Elementary Music Room Chorales a Community
Story by Rylee Robinson
At Timber Ridge Elementary, students in Sandy Miller’s music classes are learning much more than keeping a steady beat.
From the beginning of kindergarten; students start out at a very basic level of learning rhythm, and how to sing songs. In first grade, these skills are then combined. As students progress in age and grade, so does their mastery of music. By fifth grade, students have learned a wide array of music vocabulary, the distinction between different sounds and singing techniques, and have gained an appreciation for the art of music.
“Every student can be successful in music,” said Miller. “They can feel the beat and rhythms and mimic even if they don’t fully comprehend the logistics.”
Through Miller’s stories and taking an active role in learning the history of their musical work, students stay engaged and focused. Miller said students often work in teams to analyze parts of songs to see what they can do to improve the sound. Continually working in teams, moving, and playing allows the students to communicate with each other and find what they are passionate about.
Miller has worked for the Johnston Community School District for fifteen years and through this she is able to get to know the students and their families.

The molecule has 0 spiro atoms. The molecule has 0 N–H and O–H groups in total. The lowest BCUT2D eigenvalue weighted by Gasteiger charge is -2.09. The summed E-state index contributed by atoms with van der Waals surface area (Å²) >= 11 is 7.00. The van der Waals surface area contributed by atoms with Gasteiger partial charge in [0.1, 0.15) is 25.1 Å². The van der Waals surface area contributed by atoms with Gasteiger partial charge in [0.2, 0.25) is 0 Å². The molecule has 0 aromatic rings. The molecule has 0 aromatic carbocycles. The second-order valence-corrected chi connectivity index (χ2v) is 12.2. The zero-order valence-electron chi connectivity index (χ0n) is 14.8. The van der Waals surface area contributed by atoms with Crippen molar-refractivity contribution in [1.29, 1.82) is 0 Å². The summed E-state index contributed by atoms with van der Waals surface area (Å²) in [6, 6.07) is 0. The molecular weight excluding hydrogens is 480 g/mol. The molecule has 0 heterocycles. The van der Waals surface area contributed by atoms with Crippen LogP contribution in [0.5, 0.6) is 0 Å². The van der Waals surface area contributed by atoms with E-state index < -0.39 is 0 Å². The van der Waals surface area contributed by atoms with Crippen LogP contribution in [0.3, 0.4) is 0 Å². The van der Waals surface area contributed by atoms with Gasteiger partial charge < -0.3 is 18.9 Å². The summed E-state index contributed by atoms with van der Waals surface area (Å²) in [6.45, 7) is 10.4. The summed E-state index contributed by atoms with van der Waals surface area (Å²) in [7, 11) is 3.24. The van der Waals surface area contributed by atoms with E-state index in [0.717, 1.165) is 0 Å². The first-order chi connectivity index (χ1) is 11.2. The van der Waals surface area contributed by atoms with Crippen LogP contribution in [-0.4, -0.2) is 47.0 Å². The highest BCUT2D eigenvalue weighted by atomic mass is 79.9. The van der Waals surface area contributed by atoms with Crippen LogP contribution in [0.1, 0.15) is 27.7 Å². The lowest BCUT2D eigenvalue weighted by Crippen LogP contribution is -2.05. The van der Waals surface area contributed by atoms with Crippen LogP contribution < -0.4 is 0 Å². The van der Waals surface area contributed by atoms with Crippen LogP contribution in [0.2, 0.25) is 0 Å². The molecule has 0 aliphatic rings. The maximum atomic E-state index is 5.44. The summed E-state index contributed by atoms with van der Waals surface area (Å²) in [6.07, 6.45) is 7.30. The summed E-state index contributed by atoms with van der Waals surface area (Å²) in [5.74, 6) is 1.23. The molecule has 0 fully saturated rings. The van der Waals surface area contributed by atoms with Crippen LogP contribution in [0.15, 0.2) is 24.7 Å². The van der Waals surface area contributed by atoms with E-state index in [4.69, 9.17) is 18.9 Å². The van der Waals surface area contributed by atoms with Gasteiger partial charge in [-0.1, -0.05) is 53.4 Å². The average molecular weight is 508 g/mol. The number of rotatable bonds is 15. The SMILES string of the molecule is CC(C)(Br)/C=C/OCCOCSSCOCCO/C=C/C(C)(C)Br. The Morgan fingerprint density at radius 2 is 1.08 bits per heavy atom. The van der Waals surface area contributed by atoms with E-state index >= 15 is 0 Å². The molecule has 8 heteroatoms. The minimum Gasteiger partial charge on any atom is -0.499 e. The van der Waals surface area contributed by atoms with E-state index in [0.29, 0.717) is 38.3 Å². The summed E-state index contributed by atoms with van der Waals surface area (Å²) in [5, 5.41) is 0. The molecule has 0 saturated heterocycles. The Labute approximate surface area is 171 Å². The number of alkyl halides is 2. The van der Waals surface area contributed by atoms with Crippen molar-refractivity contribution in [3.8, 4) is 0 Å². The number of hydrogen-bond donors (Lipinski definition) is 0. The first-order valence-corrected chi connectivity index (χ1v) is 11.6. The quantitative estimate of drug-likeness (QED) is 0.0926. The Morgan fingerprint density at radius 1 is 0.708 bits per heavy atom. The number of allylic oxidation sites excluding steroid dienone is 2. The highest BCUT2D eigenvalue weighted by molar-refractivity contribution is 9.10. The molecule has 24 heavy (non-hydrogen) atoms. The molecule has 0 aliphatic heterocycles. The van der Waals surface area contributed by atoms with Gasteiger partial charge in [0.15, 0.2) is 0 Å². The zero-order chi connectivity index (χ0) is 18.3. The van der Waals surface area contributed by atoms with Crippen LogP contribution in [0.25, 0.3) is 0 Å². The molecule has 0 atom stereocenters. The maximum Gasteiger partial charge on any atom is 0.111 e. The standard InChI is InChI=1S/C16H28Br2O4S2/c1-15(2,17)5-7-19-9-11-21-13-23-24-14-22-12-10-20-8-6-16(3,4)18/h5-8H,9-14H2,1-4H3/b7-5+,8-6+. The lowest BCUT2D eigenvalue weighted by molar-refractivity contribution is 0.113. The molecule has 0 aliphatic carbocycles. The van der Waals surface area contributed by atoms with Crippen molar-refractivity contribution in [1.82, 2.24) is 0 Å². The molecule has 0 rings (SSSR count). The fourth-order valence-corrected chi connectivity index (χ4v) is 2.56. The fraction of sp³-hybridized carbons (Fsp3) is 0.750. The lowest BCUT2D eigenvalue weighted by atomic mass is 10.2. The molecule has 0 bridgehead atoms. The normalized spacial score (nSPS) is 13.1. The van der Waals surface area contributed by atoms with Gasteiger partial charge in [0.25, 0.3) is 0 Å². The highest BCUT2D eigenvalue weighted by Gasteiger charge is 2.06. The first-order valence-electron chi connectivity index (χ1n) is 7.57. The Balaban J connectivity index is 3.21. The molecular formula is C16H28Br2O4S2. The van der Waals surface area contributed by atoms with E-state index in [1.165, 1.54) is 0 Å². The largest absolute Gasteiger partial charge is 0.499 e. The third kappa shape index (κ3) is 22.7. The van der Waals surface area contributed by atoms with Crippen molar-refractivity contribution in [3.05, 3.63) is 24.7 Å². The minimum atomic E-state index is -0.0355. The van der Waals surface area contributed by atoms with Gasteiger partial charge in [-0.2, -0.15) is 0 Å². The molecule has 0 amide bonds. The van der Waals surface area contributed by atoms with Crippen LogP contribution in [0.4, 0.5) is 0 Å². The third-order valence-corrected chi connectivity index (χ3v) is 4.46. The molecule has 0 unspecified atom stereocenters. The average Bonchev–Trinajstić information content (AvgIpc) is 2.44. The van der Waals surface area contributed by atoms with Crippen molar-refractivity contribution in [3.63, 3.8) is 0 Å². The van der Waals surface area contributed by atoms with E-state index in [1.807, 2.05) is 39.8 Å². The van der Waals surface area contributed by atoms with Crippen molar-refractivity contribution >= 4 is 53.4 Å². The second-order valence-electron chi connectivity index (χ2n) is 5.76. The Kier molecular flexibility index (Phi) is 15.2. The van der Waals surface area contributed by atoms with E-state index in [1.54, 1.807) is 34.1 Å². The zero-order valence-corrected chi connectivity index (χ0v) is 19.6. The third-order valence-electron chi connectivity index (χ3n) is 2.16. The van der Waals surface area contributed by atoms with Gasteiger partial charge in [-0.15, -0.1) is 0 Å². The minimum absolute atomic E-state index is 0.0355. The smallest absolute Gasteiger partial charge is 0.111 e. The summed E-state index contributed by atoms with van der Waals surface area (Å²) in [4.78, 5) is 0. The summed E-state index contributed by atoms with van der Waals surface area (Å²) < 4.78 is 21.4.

“With the way Johnston sets up the music program, I am able to work with the students continually for five years, it allows me to build trust with them,” said Miller. “This trust then translates to the class and makes it like a community. We’ve got great kids, and through praise and practice you can really motivate them.”
For Miller and her students, music goes beyond the classroom. Her goal is for music to be a part of her students’ everyday lives and for them to continue their love of it after leaving Timber Ridge.
“I want my students to be able to go to a concert and enjoy it in a way where they know what it means to be a performer, to feel the beat of the song when they dance at their wedding, and to sing their children lullabies,” said Miller. “Music is a part of your soul, it allows you to connect emotionally. When you see the students click with a piece, it simultaneously builds a community. It’s a feeling you can’t get anywhere else.”
From learning history, listening to the classics, connecting through music, and developing emotionally and socially, Miller is helping shape the students of Timber Ridge for a music-filled life.